King Crimson

King CrimsonFrom: London, England

In August 1967, brothers Michael Giles (drums) and Peter Giles (bass) who had been professional musicians in various jobbing bands since their mid-teens in Dorset, advertised for a singing organist to join their new project. Fellow Dorset musician Robert Fripp – a guitarist who did not sing – responded and the trio formed the band Giles, Giles and Fripp.

Based on a format of eccentric pop songs and complex instrumentals, the band recorded several unsuccessful singles and one album, The Cheerful Insanity of Giles, Giles and Fripp. The band hovered on the edge of success, with several radio sessions and a television appearance, but never scored the hit that would have been crucial for a commercial breakthrough. The album was no more of a success than the singles, and was even disparaged by Keith Moon of The Who in a magazine review. Attempting to expand their sound, Giles, Giles and Fripp then recruited the multi-instrumentalist Ian McDonald on keyboards, reeds and woodwinds. McDonald brought along his then-girlfriend, the former Fairport Convention singer Judy Dyble, whose tenure with the group was brief and ended at the same time as her romantic split with McDonald (she would later resurface in Trader Horne). More significantly, McDonald brought in lyricist, roadie and art strategist Peter Sinfield, with whom he had been writing songs – a partnership initiated when McDonald had said to Sinfield, regarding his 1968 band Creation, “Peter, I have to tell you that your band is hopeless, but you write some great words. Would you like to get together on a couple of songs?” One of the first songs McDonald and Sinfield wrote together was “The Court of the Crimson King”.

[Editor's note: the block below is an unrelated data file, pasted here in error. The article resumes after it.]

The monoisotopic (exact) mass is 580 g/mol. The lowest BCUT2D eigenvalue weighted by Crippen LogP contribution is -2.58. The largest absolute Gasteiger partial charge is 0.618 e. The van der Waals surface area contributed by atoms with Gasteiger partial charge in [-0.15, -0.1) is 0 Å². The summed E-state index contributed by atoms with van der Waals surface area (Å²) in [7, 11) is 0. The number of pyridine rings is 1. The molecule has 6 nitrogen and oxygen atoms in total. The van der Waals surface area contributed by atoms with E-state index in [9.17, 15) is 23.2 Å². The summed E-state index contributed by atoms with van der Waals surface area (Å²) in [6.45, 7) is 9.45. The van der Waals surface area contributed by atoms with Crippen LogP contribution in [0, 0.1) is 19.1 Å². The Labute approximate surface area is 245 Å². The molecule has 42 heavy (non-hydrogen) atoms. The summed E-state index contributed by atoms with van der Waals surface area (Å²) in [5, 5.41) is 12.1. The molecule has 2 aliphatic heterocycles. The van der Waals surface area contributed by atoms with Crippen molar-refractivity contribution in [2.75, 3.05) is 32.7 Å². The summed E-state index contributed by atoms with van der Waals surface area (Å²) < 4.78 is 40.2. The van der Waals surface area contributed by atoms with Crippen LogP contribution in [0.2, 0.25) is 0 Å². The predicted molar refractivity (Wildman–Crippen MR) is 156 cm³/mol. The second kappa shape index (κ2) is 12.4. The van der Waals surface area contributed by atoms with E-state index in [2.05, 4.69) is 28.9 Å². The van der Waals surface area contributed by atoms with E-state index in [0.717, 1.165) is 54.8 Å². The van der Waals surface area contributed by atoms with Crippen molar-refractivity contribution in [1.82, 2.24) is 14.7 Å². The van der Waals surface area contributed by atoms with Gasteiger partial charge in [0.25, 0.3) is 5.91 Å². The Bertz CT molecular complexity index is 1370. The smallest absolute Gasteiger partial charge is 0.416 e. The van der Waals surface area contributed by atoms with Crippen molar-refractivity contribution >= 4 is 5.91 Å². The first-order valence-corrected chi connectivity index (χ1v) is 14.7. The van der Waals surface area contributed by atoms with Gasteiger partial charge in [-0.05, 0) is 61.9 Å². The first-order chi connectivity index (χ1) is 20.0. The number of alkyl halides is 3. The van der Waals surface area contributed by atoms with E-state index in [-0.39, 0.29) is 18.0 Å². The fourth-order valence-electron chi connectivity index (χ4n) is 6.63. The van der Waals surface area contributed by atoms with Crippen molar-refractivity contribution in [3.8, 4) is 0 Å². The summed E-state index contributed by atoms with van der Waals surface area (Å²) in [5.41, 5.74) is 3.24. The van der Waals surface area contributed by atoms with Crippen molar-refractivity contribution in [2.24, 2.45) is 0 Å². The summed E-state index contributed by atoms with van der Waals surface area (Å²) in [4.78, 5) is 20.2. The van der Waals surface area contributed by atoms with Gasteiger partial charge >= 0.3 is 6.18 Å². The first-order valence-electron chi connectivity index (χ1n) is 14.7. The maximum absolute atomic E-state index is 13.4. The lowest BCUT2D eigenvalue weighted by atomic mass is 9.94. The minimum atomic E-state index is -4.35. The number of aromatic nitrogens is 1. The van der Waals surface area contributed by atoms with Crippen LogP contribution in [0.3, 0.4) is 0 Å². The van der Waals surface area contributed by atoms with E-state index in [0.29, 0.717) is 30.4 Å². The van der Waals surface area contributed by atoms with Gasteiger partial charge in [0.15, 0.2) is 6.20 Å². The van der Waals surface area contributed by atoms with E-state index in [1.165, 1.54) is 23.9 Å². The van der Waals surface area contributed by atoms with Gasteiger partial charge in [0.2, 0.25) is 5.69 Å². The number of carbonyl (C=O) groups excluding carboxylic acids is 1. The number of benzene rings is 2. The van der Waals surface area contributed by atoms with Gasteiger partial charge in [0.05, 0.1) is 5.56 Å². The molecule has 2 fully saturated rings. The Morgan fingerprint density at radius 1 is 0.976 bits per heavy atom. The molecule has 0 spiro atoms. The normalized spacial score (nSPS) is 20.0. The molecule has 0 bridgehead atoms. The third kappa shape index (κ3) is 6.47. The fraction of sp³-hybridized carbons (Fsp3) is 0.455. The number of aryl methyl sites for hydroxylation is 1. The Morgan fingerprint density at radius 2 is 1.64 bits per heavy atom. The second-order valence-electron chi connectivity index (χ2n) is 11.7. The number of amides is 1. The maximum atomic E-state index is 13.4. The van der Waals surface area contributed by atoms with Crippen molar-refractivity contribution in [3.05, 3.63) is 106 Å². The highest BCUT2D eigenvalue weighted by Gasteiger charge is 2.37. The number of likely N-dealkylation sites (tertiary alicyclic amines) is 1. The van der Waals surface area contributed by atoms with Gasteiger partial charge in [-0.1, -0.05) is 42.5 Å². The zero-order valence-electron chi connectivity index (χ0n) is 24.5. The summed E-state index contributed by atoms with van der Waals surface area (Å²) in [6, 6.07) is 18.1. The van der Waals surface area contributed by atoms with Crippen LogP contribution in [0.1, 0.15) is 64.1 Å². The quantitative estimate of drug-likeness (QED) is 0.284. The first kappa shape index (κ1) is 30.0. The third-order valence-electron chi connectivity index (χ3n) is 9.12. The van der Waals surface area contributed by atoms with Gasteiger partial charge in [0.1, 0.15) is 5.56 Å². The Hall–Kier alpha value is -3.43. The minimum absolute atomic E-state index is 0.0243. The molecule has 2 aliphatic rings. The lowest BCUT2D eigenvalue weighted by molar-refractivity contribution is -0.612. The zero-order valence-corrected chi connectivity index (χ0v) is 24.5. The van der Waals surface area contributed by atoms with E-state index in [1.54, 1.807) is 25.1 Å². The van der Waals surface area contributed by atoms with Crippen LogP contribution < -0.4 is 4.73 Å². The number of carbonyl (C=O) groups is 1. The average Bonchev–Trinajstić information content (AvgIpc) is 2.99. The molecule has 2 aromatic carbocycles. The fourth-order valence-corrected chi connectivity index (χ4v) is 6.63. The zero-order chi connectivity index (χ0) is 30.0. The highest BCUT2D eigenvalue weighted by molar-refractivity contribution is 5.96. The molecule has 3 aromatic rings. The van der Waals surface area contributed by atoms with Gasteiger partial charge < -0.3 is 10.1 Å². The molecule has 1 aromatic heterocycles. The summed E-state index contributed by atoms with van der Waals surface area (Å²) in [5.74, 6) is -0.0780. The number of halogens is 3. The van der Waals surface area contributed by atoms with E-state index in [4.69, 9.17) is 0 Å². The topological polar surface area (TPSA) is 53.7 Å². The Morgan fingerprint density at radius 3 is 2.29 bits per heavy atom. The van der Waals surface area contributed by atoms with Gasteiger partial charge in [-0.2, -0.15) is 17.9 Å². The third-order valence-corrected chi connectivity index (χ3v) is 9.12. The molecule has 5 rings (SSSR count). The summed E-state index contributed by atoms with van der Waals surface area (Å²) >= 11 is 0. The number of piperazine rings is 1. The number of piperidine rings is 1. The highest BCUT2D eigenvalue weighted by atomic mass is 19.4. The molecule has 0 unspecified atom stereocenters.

Fripp, meanwhile, had seen the band 1-2-3 (later known as Clouds) at the Marquee. This band would later inspire some of Crimson’s penchant for classical melodies and jazz-like improvisation. Feeling that he no longer wished to pursue Peter Giles’ more whimsical pop style, Fripp recommended his friend Greg Lake, a singer and guitarist, for recruitment into the band, with the suggestion that Lake should replace either him or Peter Giles. Although Peter Giles would later sardonically describe this as one of Fripp’s “cute political moves”, he himself had become disillusioned with Giles, Giles and Fripp’s failure to break through, and stepped down to be replaced by Lake as the band’s bass player, singer and frontman. At this point, the band morphed into what would become King Crimson.

King Crimson, line-up 1 (1968–1969)